Capturing the Milky Way
It seems that every time I head out to the Sierra, I can’t avoid staying up long after everyone has bedded down in their sleeping bags to shoot long exposures of the Milky Way. There’s just something about looking up into the vast, cloudy galaxy and contemplating my part in it that keeps me awake in the cold and wind, hunched beneath my tripod.
Capturing the Milky Way is challenging. In order to have a nice, crisp Milky Way, my exposure needs to be quite short: less than a minute or so. Otherwise, the earth’s rotation will blur the galaxy into a big, nondescript, celestial fog surrounded by streaking stars. However, to achieve such a short exposure with so little light, my camera’s ISO has to be pushed to levels that will could create too much “noise”, little specks in dark areas. It’s always a balancing act.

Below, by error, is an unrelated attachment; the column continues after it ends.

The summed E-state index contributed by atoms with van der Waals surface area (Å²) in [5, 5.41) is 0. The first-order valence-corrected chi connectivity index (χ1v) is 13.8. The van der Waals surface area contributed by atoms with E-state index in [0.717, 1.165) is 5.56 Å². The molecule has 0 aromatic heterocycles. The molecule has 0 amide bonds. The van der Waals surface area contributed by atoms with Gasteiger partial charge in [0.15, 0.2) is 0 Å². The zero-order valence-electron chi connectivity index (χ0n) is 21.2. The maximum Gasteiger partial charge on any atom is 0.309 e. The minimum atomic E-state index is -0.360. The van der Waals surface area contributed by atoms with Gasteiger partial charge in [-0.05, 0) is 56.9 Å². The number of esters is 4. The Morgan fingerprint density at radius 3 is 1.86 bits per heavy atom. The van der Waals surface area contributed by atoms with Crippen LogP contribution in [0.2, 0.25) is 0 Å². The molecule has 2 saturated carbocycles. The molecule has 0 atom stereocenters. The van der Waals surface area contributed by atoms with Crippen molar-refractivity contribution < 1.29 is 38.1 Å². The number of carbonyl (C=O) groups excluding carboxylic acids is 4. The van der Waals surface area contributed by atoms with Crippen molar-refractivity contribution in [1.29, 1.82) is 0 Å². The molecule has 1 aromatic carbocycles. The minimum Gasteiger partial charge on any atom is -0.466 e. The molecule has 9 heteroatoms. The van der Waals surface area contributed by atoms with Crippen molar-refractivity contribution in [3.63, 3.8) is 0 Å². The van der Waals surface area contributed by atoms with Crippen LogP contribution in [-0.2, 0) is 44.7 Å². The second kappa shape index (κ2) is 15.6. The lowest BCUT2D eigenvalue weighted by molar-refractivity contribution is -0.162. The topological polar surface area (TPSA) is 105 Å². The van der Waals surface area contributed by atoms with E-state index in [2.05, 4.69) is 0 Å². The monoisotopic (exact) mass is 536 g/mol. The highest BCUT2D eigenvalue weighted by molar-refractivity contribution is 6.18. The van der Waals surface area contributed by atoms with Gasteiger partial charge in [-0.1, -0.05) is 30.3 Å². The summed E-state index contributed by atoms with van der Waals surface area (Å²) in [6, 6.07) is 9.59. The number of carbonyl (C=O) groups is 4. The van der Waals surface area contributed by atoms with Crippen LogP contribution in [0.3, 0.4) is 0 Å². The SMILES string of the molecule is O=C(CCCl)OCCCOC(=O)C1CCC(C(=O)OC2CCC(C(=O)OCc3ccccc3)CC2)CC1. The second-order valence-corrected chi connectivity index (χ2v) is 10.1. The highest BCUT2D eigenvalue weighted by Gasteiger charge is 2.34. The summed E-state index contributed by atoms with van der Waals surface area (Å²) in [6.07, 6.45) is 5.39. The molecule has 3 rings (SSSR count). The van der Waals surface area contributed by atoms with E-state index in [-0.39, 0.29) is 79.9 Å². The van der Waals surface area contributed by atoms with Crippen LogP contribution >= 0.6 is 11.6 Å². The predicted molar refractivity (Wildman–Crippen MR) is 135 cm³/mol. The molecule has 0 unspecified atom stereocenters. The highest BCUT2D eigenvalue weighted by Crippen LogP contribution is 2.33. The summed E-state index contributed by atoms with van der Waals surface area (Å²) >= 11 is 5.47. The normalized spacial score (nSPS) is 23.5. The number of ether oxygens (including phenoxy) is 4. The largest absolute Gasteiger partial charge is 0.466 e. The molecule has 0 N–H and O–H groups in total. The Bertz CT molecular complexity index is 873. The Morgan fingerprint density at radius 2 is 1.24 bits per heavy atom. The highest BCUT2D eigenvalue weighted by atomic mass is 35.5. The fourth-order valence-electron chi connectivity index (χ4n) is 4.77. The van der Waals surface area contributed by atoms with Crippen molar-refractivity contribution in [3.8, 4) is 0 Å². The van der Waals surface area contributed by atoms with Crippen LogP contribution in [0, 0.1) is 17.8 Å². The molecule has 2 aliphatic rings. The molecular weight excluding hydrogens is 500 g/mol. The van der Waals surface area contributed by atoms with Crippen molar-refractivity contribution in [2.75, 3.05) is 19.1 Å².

Here’s an example of a shot that did succeed in getting some detail of the Milky Way, but it is slightly blurred due to its minute-long exposure. I’m not satisfied. Time to head back out and try to capture the galaxy again.